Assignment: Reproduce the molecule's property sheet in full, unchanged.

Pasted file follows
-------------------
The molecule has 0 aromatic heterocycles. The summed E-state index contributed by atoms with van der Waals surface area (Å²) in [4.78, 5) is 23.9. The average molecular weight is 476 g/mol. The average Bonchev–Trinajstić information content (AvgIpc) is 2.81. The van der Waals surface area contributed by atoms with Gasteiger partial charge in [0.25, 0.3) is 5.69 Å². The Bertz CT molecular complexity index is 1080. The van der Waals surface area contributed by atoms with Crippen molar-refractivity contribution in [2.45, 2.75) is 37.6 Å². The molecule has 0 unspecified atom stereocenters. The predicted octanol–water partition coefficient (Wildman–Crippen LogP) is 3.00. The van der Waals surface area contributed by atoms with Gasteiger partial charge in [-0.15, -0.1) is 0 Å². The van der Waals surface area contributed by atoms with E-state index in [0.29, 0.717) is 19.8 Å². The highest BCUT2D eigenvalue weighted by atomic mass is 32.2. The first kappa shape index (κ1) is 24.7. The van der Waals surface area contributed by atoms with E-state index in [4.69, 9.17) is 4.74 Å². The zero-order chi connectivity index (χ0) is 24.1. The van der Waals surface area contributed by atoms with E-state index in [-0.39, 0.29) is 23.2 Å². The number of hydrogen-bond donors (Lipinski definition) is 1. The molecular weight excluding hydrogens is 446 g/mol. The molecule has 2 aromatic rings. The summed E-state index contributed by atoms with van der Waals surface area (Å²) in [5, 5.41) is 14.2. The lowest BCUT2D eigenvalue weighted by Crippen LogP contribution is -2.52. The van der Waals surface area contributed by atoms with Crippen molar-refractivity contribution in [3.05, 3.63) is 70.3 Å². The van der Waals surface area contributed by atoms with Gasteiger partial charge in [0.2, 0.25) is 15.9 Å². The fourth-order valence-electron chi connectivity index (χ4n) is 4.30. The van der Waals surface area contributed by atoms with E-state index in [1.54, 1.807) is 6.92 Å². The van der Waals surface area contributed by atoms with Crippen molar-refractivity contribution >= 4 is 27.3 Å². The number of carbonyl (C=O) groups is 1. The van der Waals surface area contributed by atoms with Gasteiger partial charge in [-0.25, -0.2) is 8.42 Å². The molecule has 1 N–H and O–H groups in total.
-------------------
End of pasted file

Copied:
The molecule has 0 aromatic heterocycles. The summed E-state index contributed by atoms with van der Waals surface area (Å²) in [4.78, 5) is 23.9. The average molecular weight is 476 g/mol. The average Bonchev–Trinajstić information content (AvgIpc) is 2.81. The van der Waals surface area contributed by atoms with Gasteiger partial charge in [0.25, 0.3) is 5.69 Å². The Bertz CT molecular complexity index is 1080. The van der Waals surface area contributed by atoms with Crippen molar-refractivity contribution in [2.45, 2.75) is 37.6 Å². The molecule has 0 unspecified atom stereocenters. The predicted octanol–water partition coefficient (Wildman–Crippen LogP) is 3.00. The van der Waals surface area contributed by atoms with Gasteiger partial charge in [-0.15, -0.1) is 0 Å². The van der Waals surface area contributed by atoms with E-state index in [0.29, 0.717) is 19.8 Å². The highest BCUT2D eigenvalue weighted by atomic mass is 32.2. The first kappa shape index (κ1) is 24.7. The van der Waals surface area contributed by atoms with E-state index in [4.69, 9.17) is 4.74 Å². The zero-order chi connectivity index (χ0) is 24.1. The van der Waals surface area contributed by atoms with E-state index in [-0.39, 0.29) is 23.2 Å². The number of hydrogen-bond donors (Lipinski definition) is 1. The molecular weight excluding hydrogens is 446 g/mol. The molecule has 2 aromatic rings. The summed E-state index contributed by atoms with van der Waals surface area (Å²) in [5, 5.41) is 14.2. The lowest BCUT2D eigenvalue weighted by Crippen LogP contribution is -2.52. The van der Waals surface area contributed by atoms with Crippen molar-refractivity contribution in [3.05, 3.63) is 70.3 Å². The van der Waals surface area contributed by atoms with Gasteiger partial charge in [0.2, 0.25) is 15.9 Å². The fourth-order valence-electron chi connectivity index (χ4n) is 4.30. The van der Waals surface area contributed by atoms with E-state index in [1.54, 1.807) is 6.92 Å². The van der Waals surface area contributed by atoms with Crippen molar-refractivity contribution >= 4 is 27.3 Å². The number of carbonyl (C=O) groups is 1. The van der Waals surface area contributed by atoms with Gasteiger partial charge in [-0.25, -0.2) is 8.42 Å². The molecule has 1 N–H and O–H groups in total.